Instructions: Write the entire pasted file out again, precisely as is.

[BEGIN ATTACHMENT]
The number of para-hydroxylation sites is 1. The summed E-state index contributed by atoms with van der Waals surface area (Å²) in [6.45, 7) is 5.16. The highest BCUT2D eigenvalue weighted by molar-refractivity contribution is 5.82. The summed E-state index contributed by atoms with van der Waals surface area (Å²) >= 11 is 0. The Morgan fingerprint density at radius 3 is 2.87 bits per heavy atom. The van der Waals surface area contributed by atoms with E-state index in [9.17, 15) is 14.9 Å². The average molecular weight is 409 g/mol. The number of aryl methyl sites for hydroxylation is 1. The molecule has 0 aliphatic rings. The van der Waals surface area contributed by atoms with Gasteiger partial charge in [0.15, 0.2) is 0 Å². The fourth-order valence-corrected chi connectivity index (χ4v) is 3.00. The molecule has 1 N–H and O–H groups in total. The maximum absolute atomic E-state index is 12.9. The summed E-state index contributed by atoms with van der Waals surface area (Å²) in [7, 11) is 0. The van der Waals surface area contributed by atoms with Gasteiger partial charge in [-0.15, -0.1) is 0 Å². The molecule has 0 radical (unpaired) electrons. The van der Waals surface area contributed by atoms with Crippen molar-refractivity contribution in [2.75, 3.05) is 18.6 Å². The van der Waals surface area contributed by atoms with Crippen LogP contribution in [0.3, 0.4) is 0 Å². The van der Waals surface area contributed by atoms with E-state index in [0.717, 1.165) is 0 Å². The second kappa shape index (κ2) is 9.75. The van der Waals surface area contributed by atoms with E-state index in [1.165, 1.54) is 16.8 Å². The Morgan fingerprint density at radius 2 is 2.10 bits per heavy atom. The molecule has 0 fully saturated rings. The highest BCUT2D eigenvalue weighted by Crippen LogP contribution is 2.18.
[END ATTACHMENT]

The number of para-hydroxylation sites is 1. The summed E-state index contributed by atoms with van der Waals surface area (Å²) in [6.45, 7) is 5.16. The highest BCUT2D eigenvalue weighted by molar-refractivity contribution is 5.82. The summed E-state index contributed by atoms with van der Waals surface area (Å²) >= 11 is 0. The Morgan fingerprint density at radius 3 is 2.87 bits per heavy atom. The van der Waals surface area contributed by atoms with E-state index in [9.17, 15) is 14.9 Å². The average molecular weight is 409 g/mol. The number of aryl methyl sites for hydroxylation is 1. The molecule has 0 aliphatic rings. The van der Waals surface area contributed by atoms with Gasteiger partial charge in [0.15, 0.2) is 0 Å². The fourth-order valence-corrected chi connectivity index (χ4v) is 3.00. The molecule has 1 N–H and O–H groups in total. The maximum absolute atomic E-state index is 12.9. The summed E-state index contributed by atoms with van der Waals surface area (Å²) in [7, 11) is 0. The van der Waals surface area contributed by atoms with Gasteiger partial charge in [-0.15, -0.1) is 0 Å². The molecule has 0 radical (unpaired) electrons. The van der Waals surface area contributed by atoms with Crippen molar-refractivity contribution in [2.75, 3.05) is 18.6 Å². The van der Waals surface area contributed by atoms with Crippen LogP contribution in [0.3, 0.4) is 0 Å². The van der Waals surface area contributed by atoms with E-state index in [0.717, 1.165) is 0 Å². The second kappa shape index (κ2) is 9.75. The van der Waals surface area contributed by atoms with E-state index in [1.165, 1.54) is 16.8 Å². The Morgan fingerprint density at radius 2 is 2.10 bits per heavy atom. The molecule has 0 fully saturated rings. The highest BCUT2D eigenvalue weighted by Crippen LogP contribution is 2.18.